Huffington Post contributor Leslie Rasmussen is the creator of Marriage-Project.com, a safe, anonymous site for sharing the highs and lows of your marriage.
When I looked for a spouse, I had certain things on my list that were non-negotiable: He must love me more than his car, must find my occasional neuroses charming and must really like my sisters. I got married very young. What I never considered was what it would be like to argue with my spouse. Would we argue in the same style, and how quickly would he give in and agree with everything I said? At least that is what I saw my father pretending to do with my mother for many years. I, however, did not get a spouse like that. I got one who has strong opinions and stands up for what he believes in.
We forget that when we marry someone, we are not only marrying who they are today, but we are also marrying who they were as a child. The way in which your spouse argued with his parents is probably going to dictate how he will argue with you, (although hopefully without slamming doors and telling you that you are the meanest person he has ever met). My parents have now been married for 55 years and growing up I rarely, if ever, saw them argue. That is not to say that they had a perfect marriage, but they were nice Jewish parents of the non-demonstrative variety. On those rare occasions when my parents would argue, they would snap at one another. It was quick and painless and over within seconds and then we all pretended it didn't happen.
An average argument between my parents would go something like this: My mother: "Henry, please stop reading the newspaper, we need to leave in a minute." My father wouldn't say anything to this; he would just ignore her. My mother: "Henry, did you hear me, we need to leave in five minutes." My father, still not moving. All of these conversations would take place in the same tone as if you were asking to pass the salt. The only difference would be that the salt would blow my mother off until she got fed up and wished she married the pepper. My mother: "Okay, I'm leaving without you." My mother would then slowly pick up her purse and walk to the door. At this point, my father would finally put the paper down and the two would walk out as if nothing happened. On those rare occasions when my mother really lost it, it would be: "Henry, now."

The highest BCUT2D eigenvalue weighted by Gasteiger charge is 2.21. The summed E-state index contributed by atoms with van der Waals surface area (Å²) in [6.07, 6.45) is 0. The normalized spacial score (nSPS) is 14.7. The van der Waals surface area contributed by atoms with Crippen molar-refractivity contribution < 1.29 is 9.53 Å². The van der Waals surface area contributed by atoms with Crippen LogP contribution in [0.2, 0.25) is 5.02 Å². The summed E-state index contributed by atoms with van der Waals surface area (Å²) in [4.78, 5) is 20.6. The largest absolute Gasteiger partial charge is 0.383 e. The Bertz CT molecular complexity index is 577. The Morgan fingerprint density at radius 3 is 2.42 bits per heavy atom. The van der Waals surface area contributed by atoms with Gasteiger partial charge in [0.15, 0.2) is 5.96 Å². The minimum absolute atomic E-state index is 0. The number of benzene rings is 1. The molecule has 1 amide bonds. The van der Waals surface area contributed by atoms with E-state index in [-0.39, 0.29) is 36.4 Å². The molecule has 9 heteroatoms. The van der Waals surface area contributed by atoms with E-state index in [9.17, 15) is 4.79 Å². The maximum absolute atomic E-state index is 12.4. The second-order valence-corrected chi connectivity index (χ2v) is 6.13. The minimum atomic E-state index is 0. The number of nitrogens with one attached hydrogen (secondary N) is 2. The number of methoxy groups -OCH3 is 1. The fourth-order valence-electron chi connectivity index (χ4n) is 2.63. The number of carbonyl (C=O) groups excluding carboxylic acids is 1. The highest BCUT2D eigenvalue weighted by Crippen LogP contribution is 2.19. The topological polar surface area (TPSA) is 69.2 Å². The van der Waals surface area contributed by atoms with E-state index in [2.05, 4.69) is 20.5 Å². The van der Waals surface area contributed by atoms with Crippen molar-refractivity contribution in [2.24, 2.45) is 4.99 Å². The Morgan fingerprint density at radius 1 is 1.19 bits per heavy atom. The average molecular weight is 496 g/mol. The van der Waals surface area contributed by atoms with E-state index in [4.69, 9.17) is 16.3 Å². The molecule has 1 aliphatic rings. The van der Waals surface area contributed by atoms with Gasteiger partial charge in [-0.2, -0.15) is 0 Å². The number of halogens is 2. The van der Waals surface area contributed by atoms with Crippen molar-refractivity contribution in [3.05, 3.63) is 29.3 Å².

My husband's arguing style is so far from my quiet parents', that when we had our first fight, I started packing my bags. Well, in my head I did. I do not remember what the fight was over, but I remember he raised his voice and I was completely thrown off. To him, it was no big deal. To me, our marriage was over. My husband is from a big Italian family where arguing is considered just an exchange of ideas. When I would go with my husband to visit my in-laws, you would often hear any number of generations yelling at each other, and a moment later hugging and laughing. A typical argument between his parents would be: Mother-in-law: "Richie, I need you to grab a box from upstairs!" Father-in-law: "I'm busy right now, I'll get it later!" Mother-in-law: "Screw it, I'll get it myself!" Father-in-law: "If you must have it now, I'll get it now!" All of this conversation would be at the same volume you would yell: "Run, the cops are here!" But by the time my father-in-law would get down the stairs, my mother-in-law would envelop him in a hug for being such a wonderful husband.
Arguing within a marriage is not fun, but over the 23 years that my husband and I have been married, I have learned that the volume of your voice has nothing to do with how angry you are. My father could growl very quietly and I knew he meant business.
I am proud to say that I have learned how to raise my voice with the best of them. And because my kids understand that, they will likely raise their voices with their spouses and create a whole new generation of people who yell and hug. I will tell my future daughter-in-law on her wedding day that someday when my son yells, don't pack your bags—it's my fault.